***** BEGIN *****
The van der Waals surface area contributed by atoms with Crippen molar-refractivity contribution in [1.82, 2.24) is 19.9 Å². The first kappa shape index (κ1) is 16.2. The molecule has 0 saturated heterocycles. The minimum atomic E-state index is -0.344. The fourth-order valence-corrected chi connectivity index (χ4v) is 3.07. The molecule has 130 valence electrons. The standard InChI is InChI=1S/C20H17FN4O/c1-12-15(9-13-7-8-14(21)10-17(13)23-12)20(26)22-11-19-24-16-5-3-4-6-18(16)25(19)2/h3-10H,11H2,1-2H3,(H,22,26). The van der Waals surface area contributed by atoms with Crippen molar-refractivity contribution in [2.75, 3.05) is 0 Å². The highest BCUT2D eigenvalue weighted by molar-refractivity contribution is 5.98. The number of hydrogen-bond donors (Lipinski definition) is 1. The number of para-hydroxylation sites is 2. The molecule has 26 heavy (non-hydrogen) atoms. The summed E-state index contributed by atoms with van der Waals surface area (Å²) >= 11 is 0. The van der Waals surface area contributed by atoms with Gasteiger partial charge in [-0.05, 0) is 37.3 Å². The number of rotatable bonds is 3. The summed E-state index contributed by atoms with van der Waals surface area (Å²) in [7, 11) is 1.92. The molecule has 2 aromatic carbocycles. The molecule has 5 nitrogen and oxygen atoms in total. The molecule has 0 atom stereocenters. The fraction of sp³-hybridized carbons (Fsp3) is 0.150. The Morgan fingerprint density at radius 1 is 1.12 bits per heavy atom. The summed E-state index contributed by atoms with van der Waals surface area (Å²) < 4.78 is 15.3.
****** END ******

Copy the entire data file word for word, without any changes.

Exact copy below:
The van der Waals surface area contributed by atoms with Crippen molar-refractivity contribution in [1.82, 2.24) is 19.9 Å². The first kappa shape index (κ1) is 16.2. The molecule has 0 saturated heterocycles. The minimum atomic E-state index is -0.344. The fourth-order valence-corrected chi connectivity index (χ4v) is 3.07. The molecule has 130 valence electrons. The standard InChI is InChI=1S/C20H17FN4O/c1-12-15(9-13-7-8-14(21)10-17(13)23-12)20(26)22-11-19-24-16-5-3-4-6-18(16)25(19)2/h3-10H,11H2,1-2H3,(H,22,26). The van der Waals surface area contributed by atoms with Crippen molar-refractivity contribution in [2.75, 3.05) is 0 Å². The highest BCUT2D eigenvalue weighted by molar-refractivity contribution is 5.98. The number of hydrogen-bond donors (Lipinski definition) is 1. The number of para-hydroxylation sites is 2. The molecule has 26 heavy (non-hydrogen) atoms. The summed E-state index contributed by atoms with van der Waals surface area (Å²) >= 11 is 0. The van der Waals surface area contributed by atoms with Gasteiger partial charge in [-0.05, 0) is 37.3 Å². The number of rotatable bonds is 3. The summed E-state index contributed by atoms with van der Waals surface area (Å²) in [7, 11) is 1.92. The molecule has 2 aromatic carbocycles. The molecule has 5 nitrogen and oxygen atoms in total. The molecule has 0 atom stereocenters. The fraction of sp³-hybridized carbons (Fsp3) is 0.150. The Morgan fingerprint density at radius 1 is 1.12 bits per heavy atom. The summed E-state index contributed by atoms with van der Waals surface area (Å²) < 4.78 is 15.3.